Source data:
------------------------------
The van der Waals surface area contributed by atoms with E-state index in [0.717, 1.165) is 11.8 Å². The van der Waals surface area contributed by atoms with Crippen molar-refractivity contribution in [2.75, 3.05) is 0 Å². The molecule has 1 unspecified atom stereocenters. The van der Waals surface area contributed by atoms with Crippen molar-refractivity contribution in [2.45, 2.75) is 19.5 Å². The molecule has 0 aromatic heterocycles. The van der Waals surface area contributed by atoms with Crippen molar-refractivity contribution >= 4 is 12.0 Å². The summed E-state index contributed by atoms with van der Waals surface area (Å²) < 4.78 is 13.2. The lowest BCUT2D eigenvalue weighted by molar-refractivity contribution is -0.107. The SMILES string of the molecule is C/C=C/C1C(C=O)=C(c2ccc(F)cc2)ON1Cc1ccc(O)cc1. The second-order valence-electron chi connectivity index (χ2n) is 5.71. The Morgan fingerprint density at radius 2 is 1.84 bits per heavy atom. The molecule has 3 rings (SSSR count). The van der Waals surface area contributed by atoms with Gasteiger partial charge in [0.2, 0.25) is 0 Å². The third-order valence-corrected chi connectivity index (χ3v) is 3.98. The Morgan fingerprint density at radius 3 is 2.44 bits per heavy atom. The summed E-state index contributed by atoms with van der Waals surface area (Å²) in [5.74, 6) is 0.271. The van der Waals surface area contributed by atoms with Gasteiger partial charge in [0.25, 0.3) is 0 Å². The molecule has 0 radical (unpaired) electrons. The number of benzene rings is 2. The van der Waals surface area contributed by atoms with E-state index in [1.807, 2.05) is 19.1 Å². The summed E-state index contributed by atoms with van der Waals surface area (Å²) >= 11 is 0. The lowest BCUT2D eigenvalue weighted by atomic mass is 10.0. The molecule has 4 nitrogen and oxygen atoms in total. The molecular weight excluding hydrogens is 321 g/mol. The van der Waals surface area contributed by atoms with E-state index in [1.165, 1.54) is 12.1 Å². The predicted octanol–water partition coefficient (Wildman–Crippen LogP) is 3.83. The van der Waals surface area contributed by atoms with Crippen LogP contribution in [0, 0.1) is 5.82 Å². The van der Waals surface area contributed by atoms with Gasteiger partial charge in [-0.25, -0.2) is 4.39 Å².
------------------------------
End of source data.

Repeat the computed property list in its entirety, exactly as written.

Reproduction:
The van der Waals surface area contributed by atoms with E-state index in [0.717, 1.165) is 11.8 Å². The van der Waals surface area contributed by atoms with Crippen molar-refractivity contribution in [2.75, 3.05) is 0 Å². The molecule has 1 unspecified atom stereocenters. The van der Waals surface area contributed by atoms with Crippen molar-refractivity contribution in [2.45, 2.75) is 19.5 Å². The molecule has 0 aromatic heterocycles. The van der Waals surface area contributed by atoms with Crippen molar-refractivity contribution >= 4 is 12.0 Å². The summed E-state index contributed by atoms with van der Waals surface area (Å²) < 4.78 is 13.2. The lowest BCUT2D eigenvalue weighted by molar-refractivity contribution is -0.107. The SMILES string of the molecule is C/C=C/C1C(C=O)=C(c2ccc(F)cc2)ON1Cc1ccc(O)cc1. The second-order valence-electron chi connectivity index (χ2n) is 5.71. The Morgan fingerprint density at radius 2 is 1.84 bits per heavy atom. The molecule has 3 rings (SSSR count). The van der Waals surface area contributed by atoms with Gasteiger partial charge in [0.2, 0.25) is 0 Å². The third-order valence-corrected chi connectivity index (χ3v) is 3.98. The Morgan fingerprint density at radius 3 is 2.44 bits per heavy atom. The summed E-state index contributed by atoms with van der Waals surface area (Å²) in [5.74, 6) is 0.271. The van der Waals surface area contributed by atoms with Gasteiger partial charge in [0.25, 0.3) is 0 Å². The molecule has 0 radical (unpaired) electrons. The number of benzene rings is 2. The van der Waals surface area contributed by atoms with E-state index in [1.807, 2.05) is 19.1 Å². The summed E-state index contributed by atoms with van der Waals surface area (Å²) >= 11 is 0. The lowest BCUT2D eigenvalue weighted by atomic mass is 10.0. The molecule has 4 nitrogen and oxygen atoms in total. The molecular weight excluding hydrogens is 321 g/mol. The van der Waals surface area contributed by atoms with E-state index in [1.165, 1.54) is 12.1 Å². The predicted octanol–water partition coefficient (Wildman–Crippen LogP) is 3.83. The van der Waals surface area contributed by atoms with Crippen LogP contribution in [0, 0.1) is 5.82 Å². The van der Waals surface area contributed by atoms with Gasteiger partial charge in [-0.25, -0.2) is 4.39 Å².